Liberals running wild again like they did in the 60's and 70's. Where is William Ayers?

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Mary December 16 2013 at 3:06 PM

He's hanging out with Obama.

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Kate December 16 2013 at 3:13 PM

What is it about a bomb threat makes you instantly decide there are liberals involved? You've got an incredibly selective memory if you instantly ignore recent history-- the Boston Marathon-- and jump back over 50 years to conclude that this threat had to be the work of liberals.

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Gregg December 16 2013 at 2:53 PM

Liberal will resort to anything to get out of taking exams.

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Kate December 16 2013 at 3:14 PM

Right. GW Bush and Scott Walker both being so notoriously liberal.

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Kathleen December 16 2013 at 2:44 PM

Why its so frequently,that on Mondays many of these disasters happen?

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2 replies to Kathleen's comment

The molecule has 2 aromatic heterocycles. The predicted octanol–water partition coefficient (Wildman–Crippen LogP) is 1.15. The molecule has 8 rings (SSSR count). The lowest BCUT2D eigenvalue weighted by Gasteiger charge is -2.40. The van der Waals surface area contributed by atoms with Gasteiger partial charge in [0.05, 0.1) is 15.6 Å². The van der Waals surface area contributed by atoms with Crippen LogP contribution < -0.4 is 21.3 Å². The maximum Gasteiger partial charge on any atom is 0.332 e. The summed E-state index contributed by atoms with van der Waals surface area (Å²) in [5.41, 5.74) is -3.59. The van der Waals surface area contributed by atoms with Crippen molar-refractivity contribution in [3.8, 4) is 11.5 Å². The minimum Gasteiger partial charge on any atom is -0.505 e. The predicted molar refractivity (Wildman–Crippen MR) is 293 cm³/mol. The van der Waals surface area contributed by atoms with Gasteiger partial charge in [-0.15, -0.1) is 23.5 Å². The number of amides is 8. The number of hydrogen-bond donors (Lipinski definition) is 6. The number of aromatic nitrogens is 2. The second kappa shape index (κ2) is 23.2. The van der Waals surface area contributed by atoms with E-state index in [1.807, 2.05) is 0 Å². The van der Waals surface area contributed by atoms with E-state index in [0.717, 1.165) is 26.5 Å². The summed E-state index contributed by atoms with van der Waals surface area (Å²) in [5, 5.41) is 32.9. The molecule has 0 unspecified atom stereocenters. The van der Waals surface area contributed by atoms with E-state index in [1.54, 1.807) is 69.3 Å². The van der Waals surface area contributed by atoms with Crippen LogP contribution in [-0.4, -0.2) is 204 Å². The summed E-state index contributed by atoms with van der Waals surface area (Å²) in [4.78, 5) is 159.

melanieke77 December 16 2013 at 2:53 PM

Remember that song - Boonton Rats - "I Don't Like Mondays." - it actually was about one of these school shootings back in the 70's.

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Kate December 16 2013 at 3:15 PM

Because colleges do not hold regular classes on weekends.

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snafaxi December 16 2013 at 2:28 PM

Only a 6th grader would have used the phrase "an abundance of caution. . ." in a story like this. If there is a content editor for the AOL main page, he/she needs to start using red or blue pencil. One of the myriad of small reasons I don't want to face AOL main page first thing in the morning.

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1 reply to snafaxi's comment
Kate December 16 2013 at 3:23 PM

Actually, there is nothing technically or gramatically incorrect about the phrase 'an abundance of caution.' Abundance simply means ' a lot, ' as I am sure you know.

Also, it was a direct quote, and no reporter is allowed to change the wording of someone elses statement.